First, and most obvious, is that people use Google to find things. As far as local businesses and service providers are concerned, it's what the yellow pages used to be. Need a plumber in Laurel? You're likely to go to Google and type in "plumber Laurel" or "best plumber Laurel" or "plumber Laurel reviews." This is not only why SEO is important (so that you show up in those results), but it's one reason that Google My Business is so important to local businesses—it's almost literally like a free yellow pages listing with a ton of cool options for making your business stand out.
**Laura here with a side note: I, in fact, did this very thing a few weeks ago. Googled "plumber Laurel open Saturdays." No lie. Ok...back to Todd.
Second—and this one some local businesses don't think as much about— these days almost everyone will go to the Web in order to research a purchase before making it—even if they plan to go to a local store.
In fact, even if they know WHERE they plan to go—like they got a word-of-mouth recommendation from a friend or saw an advertisement in local media—they'll often Google it. I call this your business' "Google Home Page." If people type the name of your business into Google, what comes up? Does it look good? Good reviews and 4.5 or 5 stars all over the page? Is there a complete Google My Business profile? Does your website come up at the top of the results? Do you show up on the map?
WITH SO MUCH COMPETITION GLOBALLY, IS IT EVEN WORTH TRYING TO DO THE WORK TO GET A BETTER GOOGLE RANKING?
Google is actually a very local tool—particularly with mobile devices. It generally knows where you are and works to give you results that are relevant to you in your city or town. Having a strategy for Search Engine Optimization (SEO) is really important, because of what I mentioned before—Google is, for all intents and purposes, the modern yellow pages.
That said, understanding how popular e-commerce is should make a local business consider their options in that space, too. Moving your website to Shopify or adding e-commerce to an existing site can be an important way to "fight back" against Amazon and ilk in order to get your share of revenue from customers who want to make their purchases online. Of course that means some logistics—packaging, mailing, accepting returns.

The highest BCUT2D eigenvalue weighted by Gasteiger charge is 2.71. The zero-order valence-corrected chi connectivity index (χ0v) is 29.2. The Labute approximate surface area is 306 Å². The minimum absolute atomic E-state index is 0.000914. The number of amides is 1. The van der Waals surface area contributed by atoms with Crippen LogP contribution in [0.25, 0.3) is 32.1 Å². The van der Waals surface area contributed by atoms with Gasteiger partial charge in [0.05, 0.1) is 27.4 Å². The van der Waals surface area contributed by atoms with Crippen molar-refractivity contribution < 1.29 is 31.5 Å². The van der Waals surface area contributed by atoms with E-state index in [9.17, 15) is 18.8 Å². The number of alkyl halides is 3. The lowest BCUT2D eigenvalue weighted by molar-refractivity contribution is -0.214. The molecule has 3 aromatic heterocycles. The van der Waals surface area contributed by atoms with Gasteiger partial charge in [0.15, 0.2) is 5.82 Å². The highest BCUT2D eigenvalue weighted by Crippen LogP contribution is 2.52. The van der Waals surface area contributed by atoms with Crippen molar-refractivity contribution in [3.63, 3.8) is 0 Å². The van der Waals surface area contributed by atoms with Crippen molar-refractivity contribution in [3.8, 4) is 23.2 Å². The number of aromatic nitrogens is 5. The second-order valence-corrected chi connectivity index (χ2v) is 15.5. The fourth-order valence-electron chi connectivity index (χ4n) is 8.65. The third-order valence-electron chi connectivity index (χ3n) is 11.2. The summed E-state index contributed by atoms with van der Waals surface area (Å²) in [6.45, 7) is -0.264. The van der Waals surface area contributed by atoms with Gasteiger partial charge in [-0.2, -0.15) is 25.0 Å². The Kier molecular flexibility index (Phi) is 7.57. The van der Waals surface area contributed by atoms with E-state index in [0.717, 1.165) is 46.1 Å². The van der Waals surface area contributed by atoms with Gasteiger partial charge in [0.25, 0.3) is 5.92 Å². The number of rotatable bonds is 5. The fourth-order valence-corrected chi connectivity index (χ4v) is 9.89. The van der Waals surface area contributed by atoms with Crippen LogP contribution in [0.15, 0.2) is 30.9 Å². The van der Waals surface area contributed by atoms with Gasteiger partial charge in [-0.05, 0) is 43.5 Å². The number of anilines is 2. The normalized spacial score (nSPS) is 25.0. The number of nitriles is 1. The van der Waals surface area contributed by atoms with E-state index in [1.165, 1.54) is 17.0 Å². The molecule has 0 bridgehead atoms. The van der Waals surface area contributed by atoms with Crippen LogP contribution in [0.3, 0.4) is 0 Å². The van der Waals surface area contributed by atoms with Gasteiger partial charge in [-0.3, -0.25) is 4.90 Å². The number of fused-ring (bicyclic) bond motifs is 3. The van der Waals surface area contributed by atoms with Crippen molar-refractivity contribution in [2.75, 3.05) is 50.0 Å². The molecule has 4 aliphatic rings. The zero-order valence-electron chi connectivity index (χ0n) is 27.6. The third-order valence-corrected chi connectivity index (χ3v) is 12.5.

AND FINALLY, SINCE WE'RE ALL ABOUT BEING ECONOMICAL HERE AT THE SMALL TOWN CREATIVE, HERE ARE TODD'S THOUGHTS ON HOW TO GET A HIGHER GOOGLE RANKING ON A LIMITED BUDGET.
We've already discussed Google My Business—claim your listing and start customizing. One other thing I could mention about Google My Business is that you should do what you can to encourage good reviews from your customers—high reviews not only look good when you're searching, but having a higher number of good reviews in GMB can improve other parts of your listings—such as getting star ratings on your website's result listing itself.
Your website needs to be plugged into the Google Search Console and you should use a website platform or content management system (CMS) that creates a Sitemap. That will help Google know what pages you have available for "crawling" and Google can report errors or even some malware situations to you through Search Console.
Content is king—your website needs fresh content to stay interesting to Google and to help you come up in competitive listings searches. Have a blog or news section on your site and write about your products, your customers or your industry. Update the sales, products, promotions and other offerings on your website.
I know Facebook is easier and more fun for some business owners, and everyone absolutely needs to use Facebook, Twitter and depending on the business, Instagram, Pinterest and in some cases, Snapchat. But those channels are best for having conversations or relationships with your customers and then driving them to your website.
Never neglect your own website. Every single social media outlet has the goal of monetizing its traffic, and it will generally do that through the businesses on their network, not their individual users. Those social media all, on some level, want to "rent" you access to your own followers through ads, boosting, etc.
Getting your customers used to coming to your website and/or reading your e-mail newsletter offers the highest return on investment of anything you can do online to build loyalty and create recurring sales.
Major thanks to Todd for sharing his wealth of knowledge. To contact Todd, you can go to the Jackson Free Press digital services website. I know this post was jam packed of good content, so please leave comments or questions below and, if you have a specific follow-up request, let me know. If there is enough interest, I can definitely dig deeper into some of this.